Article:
Like a Love Story
by Abdi Nazemian
“The most important four-letter word in our history will always be LOVE. That’s what we are fighting for. That’s who we are. Love is our legacy.”
Published June 4, 2019 by Balzer + Bray
Genre: YA historical fiction
Date finished: Aug. 3, 2019
Content warnings: homophobic language and violence, racial slurs, fatphobic language, depictions of AIDs
It’s 1989 in New York City, and for three teens, the world is changing.
Reza is an Iranian boy who has just moved to the city with his mother to live with his stepfather and stepbrother. He’s terrified that someone will guess the truth he can barely acknowledge about himself. Reza knows he’s gay, but all he knows of gay life are the media’s images of men dying of AIDS.
Judy is an aspiring fashion designer who worships her uncle Stephen, a gay man with AIDS who devotes his time to activism as a member of ACT UP. Judy has never imagined finding romance…until she falls for Reza and they start dating.
Art is Judy’s best friend, their school’s only out and proud teen. He’ll never be who his conservative parents want him to be, so he rebels by documenting the AIDS crisis through his photographs.
As Reza and Art grow closer, Reza struggles to find a way out of his deception that won’t break Judy’s heart–and destroy the most meaningful friendship he’s ever known.
My thoughts (spoiler free)
Hdlakjdfkj why are the reviews for the books I love most always the hardest to write?
Okay, deep breath…
Despite the fact that this book gave me So Many Feelings and made me cry more than any other book I’ve read this year, I’m going to try to write a coherent review. Let’s do this.
This book is split between the perspectives of three teenagers living in 1989 New York City, in the midst of the AIDs crisis. Reza is an Iranian immigrant terrified to acknowledge the part of himself that he believes will kill him like it has killed so many others like him. Art is an openly gay activist who refuses to be anything but himself, even in a world that tells him that who he is is wrong. Judy is Art’s lifelong best friend who believes she’ll never find someone who will love her.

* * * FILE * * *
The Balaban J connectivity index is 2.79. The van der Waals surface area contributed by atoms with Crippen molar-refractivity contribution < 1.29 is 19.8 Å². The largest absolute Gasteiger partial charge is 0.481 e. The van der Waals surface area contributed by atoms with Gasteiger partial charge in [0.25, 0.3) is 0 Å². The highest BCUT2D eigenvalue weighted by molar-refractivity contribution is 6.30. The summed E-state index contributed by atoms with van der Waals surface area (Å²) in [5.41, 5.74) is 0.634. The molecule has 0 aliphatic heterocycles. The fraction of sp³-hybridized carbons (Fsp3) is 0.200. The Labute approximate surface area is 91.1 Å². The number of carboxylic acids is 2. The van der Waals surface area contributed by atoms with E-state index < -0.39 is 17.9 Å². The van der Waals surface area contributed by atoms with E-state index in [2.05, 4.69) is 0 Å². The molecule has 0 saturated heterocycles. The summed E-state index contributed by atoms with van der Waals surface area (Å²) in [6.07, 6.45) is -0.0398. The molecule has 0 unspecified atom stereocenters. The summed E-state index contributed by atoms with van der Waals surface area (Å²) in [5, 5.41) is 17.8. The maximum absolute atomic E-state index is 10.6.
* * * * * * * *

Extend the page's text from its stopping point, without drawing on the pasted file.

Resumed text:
These characters crawled into my heart and decided to make a home there. I honestly could not tell you which of these three is my favorite – all three are deeply flawed and messy, and I loved them anyway. Even when they were making horrible mistakes and hurting each other, there was never a point that I didn’t understand why they acted the way they did. From Reza’s deeply internalized shame, to Judy’s insecurity, to Art’s performance of nonchalance, they always felt devastatingly human.
As much as this is a book about these three characters and their complex, beautiful relationships with each other, it is also about so many other things.
It is a love letter to Madonna. I’ve never been a fan of Madonna because that’s not the era I grew up in, but reading this book made me appreciate her in a whole new light and even listen to a bunch of her music!
It is a story about AIDs and activism. For Reza, Art, and Judy, whose lives are all personally impacted by the AIDs crisis, it feels like the world is ending, and the only way they can survive is to fight as hard as they can.
It is a tribute to the forgotten people who fought and died for rights we take for granted today. Despite the fact that this book is set less than a decade before I was born, this is a part of history that I know shamefully little about. I certainly never learned about it in school. And that simple fact is heartbreaking. I remember learning about AIDs in school, but until a few years ago I didn’t even know that it was connected to the gay community or that the government essentially ignored the problem because it didn’t care about gay people. There’s a part in this book where Judy’s uncle Stephen says that their stories won’t be remembered by history and…that broke me. Because it’s true, and it’s devastating.
It’s about the community and culture that queer people have created: its resilience, diversity, anger, power, and most of all, its love.
It’s about shame and identity. Despite the fact that Art and Judy are best friends, they are forced to realize that Judy, being straight, can never fully understand Art’s experience being gay, while Art, as a man raised in an upper-class family, can never fully understand Judy’s experience as a lower-middle class woman. All the layers of shame that are piled onto these identities are explored so thoughtfully. And ultimately, accepting your identity is the only way to truly live.
It’s about family – both the family you’re born with and the family you choose.
It’s about hope, and it’s also a reminder that the fight isn’t done yet. We might have come a long way in terms of acceptance since 1989, but there’s still a long way to go, and the only way to continue fighting is to remember the past and the people who fought for what we have now.
This book is beautiful, moving, devastating, and delightful all at once. It is not a book I will ever forget.
“Tell your story, because if you don’t, it could be wiped out. No one tells our stories for us.”